Humor therapy: 50/50 and dying from cancer on-screen
Oct 2, 2011 | 2:30 pm
Terminal illnesses haunt films like sharks in figurative waters. Without even the fair warning of a foreshadowing fin above the surface, they appear suddenly at two-thirds mark of maudlin, weepy melodramas and snatch lives away.
This isn't a huge problem if a movie has spent preceding time building realistic characters and conflicts, as in the 1983 Best Picture winner (and classic cancer terjerker) Terms of Endearment. But there are innumerable films that use cancer as a shamelessly transparent plot device, showing nothing of the long, agonizing treatment process and employing it only to mine pathos out of poorly realized relationships. 1970's Love Story is famous for its over the top sappiness once Ali McGraw is diagnosed, but the effects of her leukemia are hardly noticeable. Roger Ebert coined the term "Ali MacGraw's Disease" to refer to the "movie illness in which the only symptom is that the sufferer grows more beautiful as death approaches."
Adaptations of Nicholas Sparks novels (A Walk to Remember, The Last Song) even have main characters nobly hiding the pain and exhaustiveness of cancer treatments for nearly the entire runtime of the film, until the moment is right to raise the stakes with a dramatic fit or announcement. The devastating effects and months-long process of dealing with cancer and other serious ailments are glossed over in favor of sappy montages, candles, and poignant walks on the beach.
50/50, a new film that falls squarely into the "dramedy" genre, finds more pathos than a standard illness drama with frankness, humor and complexity that your standard Sparks adaptation could dream of. The film stars Joseph Gordon-Levitt as a fastidious radio producer that suffers back within the film's first scene, and quickly is diagnosed with a rare, aggressive cancer. He begins chemotherapy before he can even process the news, and we see the strained, stressful effect the news has on his relationships with his loved ones.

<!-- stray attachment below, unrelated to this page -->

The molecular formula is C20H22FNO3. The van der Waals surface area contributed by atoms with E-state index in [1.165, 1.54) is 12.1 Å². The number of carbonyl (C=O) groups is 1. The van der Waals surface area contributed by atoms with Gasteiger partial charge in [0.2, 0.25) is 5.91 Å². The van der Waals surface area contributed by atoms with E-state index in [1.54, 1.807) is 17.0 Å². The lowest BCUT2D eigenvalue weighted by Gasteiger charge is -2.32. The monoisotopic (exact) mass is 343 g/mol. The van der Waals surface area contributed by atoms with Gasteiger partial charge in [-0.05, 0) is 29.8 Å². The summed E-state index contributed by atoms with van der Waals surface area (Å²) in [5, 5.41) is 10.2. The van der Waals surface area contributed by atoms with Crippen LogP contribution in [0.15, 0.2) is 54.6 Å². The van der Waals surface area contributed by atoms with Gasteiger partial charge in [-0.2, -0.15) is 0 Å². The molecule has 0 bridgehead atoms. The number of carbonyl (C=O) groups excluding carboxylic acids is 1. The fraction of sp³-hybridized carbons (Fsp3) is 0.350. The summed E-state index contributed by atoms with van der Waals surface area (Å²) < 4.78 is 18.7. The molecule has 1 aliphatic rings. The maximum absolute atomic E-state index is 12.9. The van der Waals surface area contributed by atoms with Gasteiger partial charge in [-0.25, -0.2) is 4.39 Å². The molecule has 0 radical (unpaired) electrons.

But for all that, 50/50 doesn't get as weepy as any of the films above. The characters joke around like real people, and the well realized but subtly portrayed relationship between Levitt and his best friend (Seth Rogen) adds life to a story that grows progressively gripping. Judd Apatow's Funny People found some of this same energy in 2009, though in a much less focused way. But both films devote more time to the extensive, regular treatments that serious illnesses entail, but because the characters laugh just as much as they despair, it doesn't result in a grueling, dour film.
And it's not forced humor, just the wry acknowledgement that death is the ultimate indignity, and it's just as funny when you're the butt of the joke.
Humor is in fact a large part of dealing with illness in real life—the Cancer Treatment Centers of America offer "humor therapy sessions" to utilize laughter as a healing tool. So in their way, 50/50 and Funny People are far more realistic than films where people have to constantly speak in grave tones to drown out the sad, sad violins. And it's not forced humor, just the wry acknowledgement that death is the ultimate indignity, and it's just as funny when you're the butt of the joke.
Charlie Kaufman's Synecdoche, NY, takes this approach to its logical extreme. In a way, a terminal illness is a greater cosmic prank, because the despair one feels when faced with mortality is no greater than that of everyone else alive, it's just that they get a lifetime to embrace it. Phillip Seymour Hoffman plays a director who's diagnosed with a mysterious, unnamed ailment, and decides to make a great work before dying. The irony of the film is that the work consumes him so much that he barely notices living to a ripe old age, even as he takes medication and works on absurd "biofeedback" routines, shuffling through the odd rhythms of our fragile human forms.
Joseph Gordon-Levitt stands a 1 in 2 chance of surviving to the end of 50/50, hence the title, but to the audience every character "dies" at the end of the movie in a very real way. So every film about illness is really about death in a very basic way, because that movie character wasn't going to be around much longer. There's no value, then, in having one of them stricken with cancer unless it adds depth and meaning to the story.
Death isn't something that teaches us lessons, or arrives at the most dramatic time possible, it's just something we put off having to deal with until we have to. If you're going to rob a character of the time and detail to do so by reducing them to a plot device, they may as well just be shark fodder.